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Bible 101 (The Sheep and the Goats)

I am not a Christian in any conventional sense, but I love the simple melodies of many traditional gospel songs. This is a recent version of an old song that asks an even older question.

This blog post was inspired by a Facebook discussion of the Biblical passage in which Jesus tells the parable of the sheep and the goats (Matthew 25:31-46)Here is the key excerpt:

 “When the Son of Man comes in his glory, and all the angels with him, he will sit on his glorious throne. All the nations will be gathered before him, and he will separate the people one from another as a shepherd separates the sheep from the goats. He will put the sheep on his right and the goats on his left.  Then the King will say to those on his right, ‘Come, you who are blessed by my Father; take your inheritance, the kingdom prepared for you since the creation of the world. For I was hungry and you gave me something to eat, I was thirsty and you gave me something to drink, I was a stranger and you invited me in, I needed clothes and you clothed me, I was sick and you looked after me, I was in prison and you came to visit me.’

So does God separate the saved and unsaved on the basis of behavior, as this passage seems to indicate? Or, as many other Biblical passages indicate, is faith in the basic tenets of Christianity the key to salvation?

As people who have read religion-related posts on this blog already know, I do not view the Bible in a conventionally Christian manner. Instead of viewing it as a single book with consistent, coherent themes, I see it as a collection of individual writings. The New Testament, for instance, was not formalized as a single volume until about 300 years after Jesus' death. So I am not surprised when passages from certain Biblical books conflict with verses found in others. The original writers, after all, would not strive to be consistent with other author’s works that they either knew nothing about, disagreed with, or saw as irrelevant to their concerns.

I have always found it interesting that the apostle Paul hardly ever talks about anything that Jesus directly said or did. The only major exception that I remember was when he discussed the Last Supper directly. So was he generally unaware of Jesus’ words and actions? It seems probable that during Paul’s time, the various oral traditions about Jesus’ life had not been formalized, written down, and/or widely circulated. Of course, it’s also possible that he was just not interested in the specific details of Jesus’ life. Instead, he focuses on the general meaning of Jesus' death and resurrection, explaining how Jesus’ sacrificial death makes eternal salvation possible. He emphasizes theological concepts, with faith being the central one, not Jesus’ moral teachings or his behavior.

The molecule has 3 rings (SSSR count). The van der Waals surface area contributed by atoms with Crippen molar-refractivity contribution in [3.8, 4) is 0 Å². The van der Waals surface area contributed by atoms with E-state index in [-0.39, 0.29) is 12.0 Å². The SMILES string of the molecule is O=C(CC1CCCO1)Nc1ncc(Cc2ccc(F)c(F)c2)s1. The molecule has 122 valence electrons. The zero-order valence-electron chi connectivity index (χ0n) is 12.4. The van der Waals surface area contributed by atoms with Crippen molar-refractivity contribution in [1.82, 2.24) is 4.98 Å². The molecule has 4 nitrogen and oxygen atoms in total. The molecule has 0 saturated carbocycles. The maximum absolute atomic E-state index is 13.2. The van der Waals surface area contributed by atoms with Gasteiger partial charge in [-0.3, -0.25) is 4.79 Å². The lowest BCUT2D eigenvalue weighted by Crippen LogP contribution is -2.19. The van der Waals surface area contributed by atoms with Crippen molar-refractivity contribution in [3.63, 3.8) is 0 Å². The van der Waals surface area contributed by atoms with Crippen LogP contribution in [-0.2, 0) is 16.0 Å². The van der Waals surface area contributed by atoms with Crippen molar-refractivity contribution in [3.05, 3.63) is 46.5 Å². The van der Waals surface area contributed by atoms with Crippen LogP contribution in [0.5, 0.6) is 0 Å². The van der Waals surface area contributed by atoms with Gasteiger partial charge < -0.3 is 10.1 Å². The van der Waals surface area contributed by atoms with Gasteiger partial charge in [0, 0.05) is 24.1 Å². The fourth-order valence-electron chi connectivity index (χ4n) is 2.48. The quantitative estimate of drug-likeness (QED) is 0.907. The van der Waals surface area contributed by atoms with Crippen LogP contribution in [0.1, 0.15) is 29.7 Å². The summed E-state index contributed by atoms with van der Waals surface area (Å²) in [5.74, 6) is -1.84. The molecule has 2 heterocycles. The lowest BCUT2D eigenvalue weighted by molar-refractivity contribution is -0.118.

The same can be said with the book of John, a book in which Jesus spends almost all of his time talking very directly about his identity and the importance of believing in him: "I am the bread of life," "I am the way, the truth, and the life," “I am the resurrection,” etc. Meanwhile, Mark's gospel, generally regarded as the oldest one, says repeatedly that Jesus kept his identity secret from the general public, speaking in parables that he only explained to the disciples. Mark also puts more emphasis on Jesus' actions, not his words. In Mark, Jesus spends almost all of his time in Galilee (the boonies) healing people and casting out demons; in John, he is always hanging out in Jerusalem, giving long, clear descriptions of himself to the religious authorities and the general public. In my view, these books that present two different "Jesuses" can only be reconciled if someone really wants them to be. But if you view these as completely separate works, with each having consistent themes regarding the Jesus that they were trying to present, the contradictions are understandable.

It's funny how often people are forced to argue that the Bible is not saying what it is saying. When Jesus said to turn the other cheek, he could not have really meant it. When he said that you should give a robber your second cloak after that person stole the first one, he obviously did not mean that either. Every American knows – except for those pacifist liberals – that we are supposed to defend ourselves and our property using our God-given right to own a gun. Those seemingly pacifist teachings of Jesus are just so impractical, so they are explained away as being nothing but metaphors. Of course, the scriptures of all major religions have teachings that either seem impractical or just plain nonsensical. This is why many people either water them down or argue that they are not saying what they are saying.

So will God take people into heaven who believe in the right stuff but do little to help others, and will he turn away charitable people who have incorrect theology? The parable of the sheep and goats seems to say no to both questions. Of course, I don't claim to know what God (if He exists) will do, but personally, I judge people’s beliefs and values by their behavior, not by what they claim to believe. As James once said, “faith without works is dead.”

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